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On 6/20/2014, the Rainforest Site mailed off 22,669 signatures to Director Ashe. The acidification of the ocean continues to be a pressing issue threatening our oceans. Sign today and show your support for protecting our vulnerable seas.
Goal: 40,000 Progress: 30,933
Sponsored by: The Rainforest Site

Over the past 250 years, humans have pumped increasing amounts of carbon dioxide (CO2) into the atmosphere. While science and industry scramble to understand the full impact, oceans continue to absorb as much as a quarter — approximately 530 billion tons — of this excess gas.

Extra CO2 increases acidity, reducing the amount of calcium carbonate in the water. Shell fish and coral reef, which rely on this mineral to build their shells and skeletons, are especially vulnerable to this process. Many larger fish rely on tiny marine snails and coral for food and shelter, so the effects of ocean acidification reverberate up the food chain, further depleting already struggling fish stocks.

As part of a multi-faceted solution, petition the Director of the US Fish and Wildlife Service to designate additional Marine Protected Areas — "national parks for the sea" — providing marine life with a refuge and a fighting chance against this emerging threat.

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Dear Director Ashe:

While governments and international organizations debate the political intricacies of carbon emissions, Earth's oceans continue to absorb massive quantities of carbon dioxide, resulting in increasingly acidic waters. This process, known as ocean acidification, threatens marine ecosystems throughout the world.

As a global problem, ocean acidification demands a global solution. Your organization, however, enjoys a unique position to grant immediate respite to marine life through the designation of additional Marine Protected Areas (MPAs). A number of statutes—including the Endangered Species Act (1973), the Fish and Wildlife Coordination Act (1934) and the Wilderness Act (1964)—endow the U.S. Fish and Wildlife Service with the authority and flexibility to create new federal MPAs. In these protected zones, marine ecosystems have proven more resilient against global threats, such as warming seas and ocean acidification.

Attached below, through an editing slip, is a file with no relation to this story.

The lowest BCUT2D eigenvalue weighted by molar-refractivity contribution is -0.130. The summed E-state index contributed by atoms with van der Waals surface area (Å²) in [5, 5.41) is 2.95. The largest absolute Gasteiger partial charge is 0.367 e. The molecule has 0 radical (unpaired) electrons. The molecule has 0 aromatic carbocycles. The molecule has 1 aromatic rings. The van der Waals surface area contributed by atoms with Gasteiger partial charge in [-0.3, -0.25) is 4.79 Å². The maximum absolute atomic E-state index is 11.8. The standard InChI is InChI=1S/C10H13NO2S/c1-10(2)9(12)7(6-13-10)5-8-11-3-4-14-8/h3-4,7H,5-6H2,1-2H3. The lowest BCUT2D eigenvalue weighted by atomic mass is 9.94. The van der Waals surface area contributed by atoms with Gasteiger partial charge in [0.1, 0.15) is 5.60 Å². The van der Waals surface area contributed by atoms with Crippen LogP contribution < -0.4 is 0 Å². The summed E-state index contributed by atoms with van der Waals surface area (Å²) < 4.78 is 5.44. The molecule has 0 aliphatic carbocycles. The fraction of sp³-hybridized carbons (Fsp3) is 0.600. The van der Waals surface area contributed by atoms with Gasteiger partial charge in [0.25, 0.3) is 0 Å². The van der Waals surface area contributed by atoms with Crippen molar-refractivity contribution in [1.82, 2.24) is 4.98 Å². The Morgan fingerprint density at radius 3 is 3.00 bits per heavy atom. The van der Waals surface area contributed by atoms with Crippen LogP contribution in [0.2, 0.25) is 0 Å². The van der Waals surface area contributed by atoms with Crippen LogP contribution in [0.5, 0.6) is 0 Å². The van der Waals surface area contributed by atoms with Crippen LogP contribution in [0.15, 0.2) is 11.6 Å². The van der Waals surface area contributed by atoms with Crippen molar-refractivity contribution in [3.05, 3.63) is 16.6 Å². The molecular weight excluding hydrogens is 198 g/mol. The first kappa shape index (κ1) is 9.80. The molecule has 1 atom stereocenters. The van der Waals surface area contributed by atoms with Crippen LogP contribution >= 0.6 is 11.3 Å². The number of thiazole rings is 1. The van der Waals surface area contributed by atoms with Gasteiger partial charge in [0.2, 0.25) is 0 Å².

MPAs are not a panacea for ocean acidification, but as part of a coordinated response including local organizations and the international community, they do offer a short-term plan to reverse current trends. In the past, MPAs have also demonstrated unanticipated practical benefits, such as fish spillover and larval drift, helping to replenish fish stocks well beyond the area's designated boundaries. Additionally, these zones could help raise public awareness around the issue of acidification—the "hidden side" of the world's carbon crisis.

Given the imminence of ocean acidification, we cannot afford to wait for international consensus on carbon emissions. Additional MPAs offer an immediate and practical first step, and I hope your agency will exercise its legal authority to protect Earth's oceans and all who depend on them.

Petition Signatures


Sep 2, 2014 Dagmar Bajinski
Sep 2, 2014 Constance Jackson We R KILLING OUR OCEANS N ALL WHO ABIDE THEREIN!
Sep 2, 2014 Fiona Dickinson
Sep 2, 2014 Barbara Cosslett
Sep 1, 2014 Linda Eley
Sep 1, 2014 Darlene Falk
Sep 1, 2014 Luca Lotto
Aug 30, 2014 Sabrina Renault
Aug 29, 2014 jo Penston
Aug 29, 2014 Brandon Pante
Aug 29, 2014 Jayme Yang
Aug 29, 2014 JENNIFER MATHIS
Aug 29, 2014 sharon saunders
Aug 29, 2014 Emma Zilke
Aug 27, 2014 William Mc Guire
Aug 27, 2014 Della Bartley
Aug 27, 2014 (Name not displayed) stop
Aug 27, 2014 John Cort
Aug 27, 2014 Marie Davis
Aug 27, 2014 (Name not displayed)
Aug 26, 2014 Michelle Vallee
Aug 26, 2014 Lalonnie Getan
Aug 26, 2014 Kathryn Bowerman
Aug 26, 2014 Stéphanie CHAUWIN
Aug 26, 2014 Helga S. This is a very serious problem, of HIGHEST PRIORITY. Please take due & quick action against this emerging threat. Responsible action highly appreciated!
Aug 26, 2014 ana perez
Aug 26, 2014 Naomi Curtis
Aug 25, 2014 Nancy Hoffman
Aug 25, 2014 Jo Johnson
Aug 25, 2014 Laurel Drobits
Aug 24, 2014 Debra Ierardi
Aug 24, 2014 Kenia Montijo
Aug 24, 2014 Tracey Newman
Aug 24, 2014 Leila Sultan
Aug 24, 2014 Angela Anderson If this keeps up, we humans won't have any fish to eat either.
Aug 24, 2014 Debbie Seiler
Aug 24, 2014 (Name not displayed)
Aug 24, 2014 Michelle Steil
Aug 23, 2014 Hilarey Benda
Aug 23, 2014 Amber Wallace
Aug 23, 2014 Valeria Antoshkina
Aug 23, 2014 Janet Starkey
Aug 23, 2014 donna savin
Aug 22, 2014 Anne C Rush Phillips
Aug 22, 2014 Kacie Hillstrom
Aug 22, 2014 Valerie Anderson
Aug 22, 2014 Christie mello
Aug 22, 2014 Leila Mojab
Aug 22, 2014 Diana Beall We already face global warming, and adding additional global problems will only eliminate many wildlife in the marine world. Please don't allow this to happen.
Aug 22, 2014 Johnny Thornton

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